At Humanscale, “Less Bad Isn’t Good Enough” For A Sustainable Future
February 20, 2023
New York-based Humanscale aims to lead the next wave in design, sourcing, manufacturing, and product lifecycle, even as its furniture supports a healthy, more intuitive, more active way for people to work.
Humanscale, a global leader in workplace ergonomics, guides all its operations by four pillars: Function, Simplicity, Longevity, and something it calls “Beyond Sustainability.” Those ethics have been behind all its innovations in high-performance, robust, and adaptable office furniture. Since its founding in 1983 when it daringly proclaimed that desks and chairs and lighting ought to adapt to us, rather than the other way around.
The four pillars were behind the company’s status as a true market leader with the introduction of its flagship Freedom chair in 1999, created by renowned ergonomics designer Niels Diffrient. Behind its first global recognition as a workplace ergonomics innovator in the ’90s with the advent of revolutionary articulating keyboard systems that today we take completely for granted.
The pillars are behind the reason Humanscale’s products find themselves featured on the sets of TV shows and movies including The Newsroom, New Girl, 24, The Bourne Ultimatum, Mission: Impossible III, & Mr. & Mrs. Smith.
And they’re behind the philosophy and decisions of Jane Abernethy, its Chief Sustainability Officer, too.
Scaling up collective talent
Abernethy got her start as a senior industrial designer with the company, having spent more than a decade before working on and leading design teams through the development of new products — from sporting goods to medical devices, and eventually, to furniture.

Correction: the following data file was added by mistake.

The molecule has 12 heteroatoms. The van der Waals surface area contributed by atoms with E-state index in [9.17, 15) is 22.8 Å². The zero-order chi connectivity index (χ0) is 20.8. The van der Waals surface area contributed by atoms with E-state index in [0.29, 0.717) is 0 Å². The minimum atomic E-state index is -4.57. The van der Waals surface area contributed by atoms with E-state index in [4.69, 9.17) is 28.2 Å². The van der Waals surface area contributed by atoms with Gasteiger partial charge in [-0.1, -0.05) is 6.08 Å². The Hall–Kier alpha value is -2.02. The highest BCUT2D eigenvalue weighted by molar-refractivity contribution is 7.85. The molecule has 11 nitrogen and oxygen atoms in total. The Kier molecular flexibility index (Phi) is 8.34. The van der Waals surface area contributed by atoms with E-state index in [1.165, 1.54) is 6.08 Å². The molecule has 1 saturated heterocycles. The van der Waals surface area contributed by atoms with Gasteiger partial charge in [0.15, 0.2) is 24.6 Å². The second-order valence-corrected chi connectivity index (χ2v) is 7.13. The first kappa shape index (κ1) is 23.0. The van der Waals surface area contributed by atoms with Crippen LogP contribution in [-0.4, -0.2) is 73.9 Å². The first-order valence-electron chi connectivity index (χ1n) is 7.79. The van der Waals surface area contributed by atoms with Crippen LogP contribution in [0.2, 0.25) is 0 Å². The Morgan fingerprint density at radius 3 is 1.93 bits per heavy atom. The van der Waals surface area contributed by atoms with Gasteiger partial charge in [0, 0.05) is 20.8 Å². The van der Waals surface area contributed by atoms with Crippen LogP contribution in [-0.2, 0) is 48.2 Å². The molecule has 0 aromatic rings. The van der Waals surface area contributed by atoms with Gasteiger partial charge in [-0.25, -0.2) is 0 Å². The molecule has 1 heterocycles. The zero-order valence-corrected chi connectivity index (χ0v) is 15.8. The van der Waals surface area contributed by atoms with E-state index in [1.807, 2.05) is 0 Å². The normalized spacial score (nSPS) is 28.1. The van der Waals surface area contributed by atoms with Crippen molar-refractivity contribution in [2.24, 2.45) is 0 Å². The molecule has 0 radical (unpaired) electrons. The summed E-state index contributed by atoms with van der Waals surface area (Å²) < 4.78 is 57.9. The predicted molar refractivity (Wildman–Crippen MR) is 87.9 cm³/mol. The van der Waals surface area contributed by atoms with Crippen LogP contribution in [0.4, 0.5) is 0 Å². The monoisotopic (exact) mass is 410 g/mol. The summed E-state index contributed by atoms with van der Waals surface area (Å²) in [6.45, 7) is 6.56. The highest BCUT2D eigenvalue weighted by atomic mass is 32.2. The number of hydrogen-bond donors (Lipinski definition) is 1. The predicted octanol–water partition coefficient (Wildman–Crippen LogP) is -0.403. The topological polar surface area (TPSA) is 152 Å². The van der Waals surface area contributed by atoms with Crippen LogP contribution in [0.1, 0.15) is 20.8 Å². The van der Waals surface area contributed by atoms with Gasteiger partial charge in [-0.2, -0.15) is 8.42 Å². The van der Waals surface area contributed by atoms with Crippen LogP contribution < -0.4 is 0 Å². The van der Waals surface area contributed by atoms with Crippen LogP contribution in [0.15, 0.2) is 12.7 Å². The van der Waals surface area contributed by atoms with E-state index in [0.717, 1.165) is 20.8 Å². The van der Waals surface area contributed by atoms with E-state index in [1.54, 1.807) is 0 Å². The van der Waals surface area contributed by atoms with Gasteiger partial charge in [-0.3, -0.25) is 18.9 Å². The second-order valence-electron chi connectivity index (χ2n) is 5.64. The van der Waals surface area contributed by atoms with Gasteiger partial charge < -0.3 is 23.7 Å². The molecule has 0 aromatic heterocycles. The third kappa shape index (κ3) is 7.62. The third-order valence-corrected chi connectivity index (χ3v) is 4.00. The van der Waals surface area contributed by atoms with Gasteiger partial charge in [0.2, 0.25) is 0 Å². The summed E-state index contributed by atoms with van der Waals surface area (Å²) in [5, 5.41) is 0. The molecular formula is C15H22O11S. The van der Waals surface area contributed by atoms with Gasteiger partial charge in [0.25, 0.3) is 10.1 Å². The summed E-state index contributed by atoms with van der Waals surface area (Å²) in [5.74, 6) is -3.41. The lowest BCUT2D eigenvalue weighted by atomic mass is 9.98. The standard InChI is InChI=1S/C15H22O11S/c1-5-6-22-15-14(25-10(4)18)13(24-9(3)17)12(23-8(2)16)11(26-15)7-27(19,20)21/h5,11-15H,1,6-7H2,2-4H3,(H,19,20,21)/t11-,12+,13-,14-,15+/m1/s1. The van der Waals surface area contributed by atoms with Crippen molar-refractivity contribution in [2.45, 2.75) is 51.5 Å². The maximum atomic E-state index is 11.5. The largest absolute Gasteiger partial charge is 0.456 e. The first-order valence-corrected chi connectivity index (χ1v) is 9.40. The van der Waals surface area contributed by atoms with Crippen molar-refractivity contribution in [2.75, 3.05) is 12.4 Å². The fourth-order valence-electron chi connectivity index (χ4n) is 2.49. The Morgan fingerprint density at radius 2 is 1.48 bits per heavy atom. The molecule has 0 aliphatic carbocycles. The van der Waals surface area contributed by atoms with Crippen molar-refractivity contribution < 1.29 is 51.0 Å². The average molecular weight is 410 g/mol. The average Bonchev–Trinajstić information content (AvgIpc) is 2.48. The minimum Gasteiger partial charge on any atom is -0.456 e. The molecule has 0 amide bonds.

Humanscale doesn’t just make any furniture, though. Only those items, such as task chairs and adjustable desks and tables, that exert a profound effect on both our daily lives and our long-term wellbeing, happiness, and balance. And when they make them, they make them without damaging the planet.
“When I started my role leading sustainability within the company,” says Abernethy, “I was coming from an industrial design background. I had spent years thinking about how we affect the world when we mass produce. So, those years of percolating and thinking and researching, it luckily landed on fertile ground.”
“And when I was suggesting things we could do and changes we could make,” she says, “They were open to that. I wasn’t receiving answers like, ‘Well, we’ve never done that before,’ or, ‘We don’t do that here.’ The idea of trying something new and looking at things in a new way was quite accepted and quite normal, not just from the founder, but throughout the whole company.”
Under Abernethy’s leadership, Humanscale has achieved too many awards to recount here. For example, it’s been recognized as the first manufacturer to achieve the complete Living Product Challenge, the world’s most advanced product sustainability standard. The LPC framework encourages manufacturers to create products that are healthy, inspiring, and offer more than they take across their life cycles.
That latter criterion fulfills Humanscale’s fourth pillar, to go beyond reducing its negative impacts by making positive, regenerative ones.
Today, Abernethy speaks and has been recognized internationally, including winning the prestigious international Red Dot Design award & the Green Building & Design Women in Sustainability Leadership Award.
Global scale for global problem-solving
With more than a thousand employees, showrooms in 50 countries, and a presence far beyond, Humanscale is a major player in its space that always had the potential to become an industry leader in regeneration, says Abernethy. “When we manage our materials carefully enough that none are considered ‘waste,’” for example, “we’re no longer operating in the linear economy of take-make-waste,” she has said. “And we can begin to make the circular economy a reality.”